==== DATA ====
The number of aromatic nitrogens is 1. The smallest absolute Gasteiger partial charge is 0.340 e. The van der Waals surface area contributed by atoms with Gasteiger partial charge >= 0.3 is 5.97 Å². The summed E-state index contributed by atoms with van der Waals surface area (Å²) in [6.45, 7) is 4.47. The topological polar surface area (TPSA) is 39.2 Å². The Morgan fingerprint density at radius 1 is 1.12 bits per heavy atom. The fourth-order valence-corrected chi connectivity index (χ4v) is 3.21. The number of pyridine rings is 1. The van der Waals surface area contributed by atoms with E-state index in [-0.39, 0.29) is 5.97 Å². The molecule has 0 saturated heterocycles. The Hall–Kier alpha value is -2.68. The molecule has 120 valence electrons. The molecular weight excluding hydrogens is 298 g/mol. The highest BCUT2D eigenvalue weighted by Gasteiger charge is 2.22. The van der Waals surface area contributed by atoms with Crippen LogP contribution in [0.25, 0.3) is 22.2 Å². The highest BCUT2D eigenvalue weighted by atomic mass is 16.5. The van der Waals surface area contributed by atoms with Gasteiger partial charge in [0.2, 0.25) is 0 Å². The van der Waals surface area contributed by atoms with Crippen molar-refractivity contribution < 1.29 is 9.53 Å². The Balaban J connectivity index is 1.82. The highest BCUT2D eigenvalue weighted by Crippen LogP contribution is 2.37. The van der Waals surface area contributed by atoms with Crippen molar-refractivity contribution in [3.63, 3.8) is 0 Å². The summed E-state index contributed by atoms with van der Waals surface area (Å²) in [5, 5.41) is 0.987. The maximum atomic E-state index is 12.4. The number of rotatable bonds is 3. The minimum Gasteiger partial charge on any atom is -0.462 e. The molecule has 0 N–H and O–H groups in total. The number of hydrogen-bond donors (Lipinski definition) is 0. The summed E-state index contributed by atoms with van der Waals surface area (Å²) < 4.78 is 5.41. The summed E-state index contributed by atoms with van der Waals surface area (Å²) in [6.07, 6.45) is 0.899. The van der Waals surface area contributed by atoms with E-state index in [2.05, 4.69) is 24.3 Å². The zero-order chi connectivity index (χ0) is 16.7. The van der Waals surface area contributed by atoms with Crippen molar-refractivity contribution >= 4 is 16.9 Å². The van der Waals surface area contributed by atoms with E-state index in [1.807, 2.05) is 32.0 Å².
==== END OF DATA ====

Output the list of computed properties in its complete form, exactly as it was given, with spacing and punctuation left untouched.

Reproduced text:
The number of aromatic nitrogens is 1. The smallest absolute Gasteiger partial charge is 0.340 e. The van der Waals surface area contributed by atoms with Gasteiger partial charge >= 0.3 is 5.97 Å². The summed E-state index contributed by atoms with van der Waals surface area (Å²) in [6.45, 7) is 4.47. The topological polar surface area (TPSA) is 39.2 Å². The Morgan fingerprint density at radius 1 is 1.12 bits per heavy atom. The fourth-order valence-corrected chi connectivity index (χ4v) is 3.21. The number of pyridine rings is 1. The van der Waals surface area contributed by atoms with E-state index in [-0.39, 0.29) is 5.97 Å². The molecule has 0 saturated heterocycles. The Hall–Kier alpha value is -2.68. The molecule has 120 valence electrons. The molecular weight excluding hydrogens is 298 g/mol. The highest BCUT2D eigenvalue weighted by Gasteiger charge is 2.22. The van der Waals surface area contributed by atoms with Crippen LogP contribution in [0.25, 0.3) is 22.2 Å². The highest BCUT2D eigenvalue weighted by atomic mass is 16.5. The van der Waals surface area contributed by atoms with Gasteiger partial charge in [0.2, 0.25) is 0 Å². The van der Waals surface area contributed by atoms with Crippen molar-refractivity contribution < 1.29 is 9.53 Å². The Balaban J connectivity index is 1.82. The highest BCUT2D eigenvalue weighted by Crippen LogP contribution is 2.37. The van der Waals surface area contributed by atoms with Crippen molar-refractivity contribution in [3.63, 3.8) is 0 Å². The summed E-state index contributed by atoms with van der Waals surface area (Å²) in [5, 5.41) is 0.987. The maximum atomic E-state index is 12.4. The number of rotatable bonds is 3. The minimum Gasteiger partial charge on any atom is -0.462 e. The molecule has 0 N–H and O–H groups in total. The number of hydrogen-bond donors (Lipinski definition) is 0. The summed E-state index contributed by atoms with van der Waals surface area (Å²) < 4.78 is 5.41. The summed E-state index contributed by atoms with van der Waals surface area (Å²) in [6.07, 6.45) is 0.899. The van der Waals surface area contributed by atoms with E-state index in [2.05, 4.69) is 24.3 Å². The zero-order chi connectivity index (χ0) is 16.7. The van der Waals surface area contributed by atoms with Crippen molar-refractivity contribution >= 4 is 16.9 Å². The van der Waals surface area contributed by atoms with E-state index in [1.807, 2.05) is 32.0 Å².